I was preparing to tell the board that I thought we’d reached the end of the road, but they’d all independently come to that same conclusion. The whole group was remarkably cordial and supportive about it. The board orchestrated a quick sale of the business (…not the kind that’s covered in TechCrunch), and I’d stay involved for another month or so to help manage the transition. I had to lay off my entire team, one of the worst days of my life. Again, this day could be the subject of another essay, but I’ll just say that the sense of shock and disappointment in the room was palpable, and delivering the news felt like an out-of-body experience. I’ll never forget these words from our Director of Marketing (who’d joined at the beginning of the pivot):
“It’s like we’ve been training for a marathon for eight months only to get kneecapped at the starting line.”
I went home and drank whiskey by myself in a dark room.
You spend every waking minute trying to realize your dream, and then one day it just hits you — it’s not happening, at least not now. My peers have insisted to me that there’s no shame in it. I’m reminded that Steve Jobs, Walt Disney, Oprah Winfrey, and so many others failed countless times before seeing real success. Sure, intellectually I know this, but for some reason it doesn’t lessen the sting. I do feel shame in having let so many people down — my employees, investors, and of course, myself.
There was no “getting right back on the horse.” I’ve had to stay down for a while, try to heal. About two months after this all went down my brother and his wife had a healthy baby girl, Zoey, and I became an uncle. With plenty of free time on my hands, I’ve learned how to change a dirty diaper, and have even earned the privilege of babysitting from time to time. I did some traveling and began reading and writing again — two longtime hobbies that I’d all but abandoned. I spent two days knocking on doors in a NJ swing district to help flip the House, and I became more involved in helping my Little Brother, Chris, deal with the challenges of his sophomore year of high school. Perhaps most importantly, I unsubscribed from How I Built This and a number of other startup-related podcasts, and began listening to music on the subway again. Sometime during these past few months I’ve been able to separate my full identity from my “founder identity,” a feat that can be reallyhard for us entrepreneurial types to accomplish.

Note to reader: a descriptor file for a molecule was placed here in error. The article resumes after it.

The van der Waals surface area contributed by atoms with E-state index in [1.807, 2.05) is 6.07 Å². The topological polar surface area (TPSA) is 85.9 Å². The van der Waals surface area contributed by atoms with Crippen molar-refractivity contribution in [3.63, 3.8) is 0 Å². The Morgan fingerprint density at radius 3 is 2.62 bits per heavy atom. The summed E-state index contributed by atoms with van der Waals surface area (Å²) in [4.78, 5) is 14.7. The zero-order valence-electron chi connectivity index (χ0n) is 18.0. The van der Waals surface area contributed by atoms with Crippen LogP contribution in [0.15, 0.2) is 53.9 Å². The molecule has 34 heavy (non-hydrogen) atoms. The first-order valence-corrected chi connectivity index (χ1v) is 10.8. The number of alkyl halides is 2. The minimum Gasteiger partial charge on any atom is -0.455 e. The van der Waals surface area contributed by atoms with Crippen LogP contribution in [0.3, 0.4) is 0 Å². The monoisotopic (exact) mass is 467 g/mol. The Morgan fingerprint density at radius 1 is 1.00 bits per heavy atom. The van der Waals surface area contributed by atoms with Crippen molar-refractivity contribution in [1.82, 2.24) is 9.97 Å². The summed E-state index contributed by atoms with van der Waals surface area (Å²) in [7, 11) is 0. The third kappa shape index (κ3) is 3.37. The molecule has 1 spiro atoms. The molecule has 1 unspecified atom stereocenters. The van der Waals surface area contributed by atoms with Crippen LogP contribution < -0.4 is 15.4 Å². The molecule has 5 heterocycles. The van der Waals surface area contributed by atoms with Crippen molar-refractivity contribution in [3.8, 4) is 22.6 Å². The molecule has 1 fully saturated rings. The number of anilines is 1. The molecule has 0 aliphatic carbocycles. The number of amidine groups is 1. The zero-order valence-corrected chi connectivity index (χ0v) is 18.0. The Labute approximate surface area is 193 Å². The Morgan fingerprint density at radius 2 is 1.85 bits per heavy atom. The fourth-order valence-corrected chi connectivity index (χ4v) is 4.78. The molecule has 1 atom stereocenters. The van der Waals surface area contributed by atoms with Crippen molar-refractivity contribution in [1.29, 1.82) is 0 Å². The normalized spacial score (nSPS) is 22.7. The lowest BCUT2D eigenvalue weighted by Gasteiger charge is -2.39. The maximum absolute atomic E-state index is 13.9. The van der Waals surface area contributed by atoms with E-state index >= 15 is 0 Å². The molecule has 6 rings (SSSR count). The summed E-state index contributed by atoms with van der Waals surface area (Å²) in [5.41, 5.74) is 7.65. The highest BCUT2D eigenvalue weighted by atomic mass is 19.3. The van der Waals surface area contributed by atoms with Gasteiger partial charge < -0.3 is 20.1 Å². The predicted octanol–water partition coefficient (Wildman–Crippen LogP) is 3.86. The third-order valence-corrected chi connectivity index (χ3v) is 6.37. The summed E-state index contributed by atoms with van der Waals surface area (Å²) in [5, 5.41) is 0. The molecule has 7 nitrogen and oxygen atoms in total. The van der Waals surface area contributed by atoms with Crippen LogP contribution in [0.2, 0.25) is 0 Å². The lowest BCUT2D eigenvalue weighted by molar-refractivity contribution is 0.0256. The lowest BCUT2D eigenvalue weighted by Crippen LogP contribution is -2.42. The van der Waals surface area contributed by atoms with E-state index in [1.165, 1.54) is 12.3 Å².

Of course I still think about Revere constantly. For one, I’m proud of what we built. Our products delivered on our promises — they were both healthy and effective — and thousands of people loved them. I still have a stash, one that’s often plundered by my friends, that I dip into nearly every day. And our eight-month turnaround is the most impressive professional feat I’ve ever been a part of. I’m also incredibly grateful to have met so many amazing people, including a number of investors that did all they could to set us up for success every step of the way (and I should add that despite the turmoil, there was never a question of anyone acting in bad faith). But I’ll always be disappointed about how things ended. My chest still tightens up every time I’m asked about Revere (near-daily, it seems), and I don’t think the second guessing of my decisions and abilities will ever fully go away. From a practical sense, the big question that still lingers in my mind is:
Would we have succeeded if we’d had a unified vision from day one, across the board and entire team, that informed every last decision that we made?
From a more personal, introspective sense, I wonder:
Would I have kept fighting at the end if I’d felt more passionate about and more ownership of the idea/business itself?
Both can be boiled down to: whose company were we really building? The answer to each, unfortunately, is I don’t know. But here’s what I do know — next time I start a business, I won’t have to ask myself these questions. To get through the hard times — a pit of self-doubt and loneliness — you need complete and utter belief in what you’re building, and a board that’s fully behind you and your vision. Any other way and there’s just no point.
It’s now clear to me that it’s not success for the sake of success that I’m looking for, but I’d be lying if I said I didn’t still dream of that Fast Company cover. Maybe it’ll come true one day, and maybe it won’t — but either way, I’ll continually remind myself that there is more to me, and more to life, than making my own “startup success story.”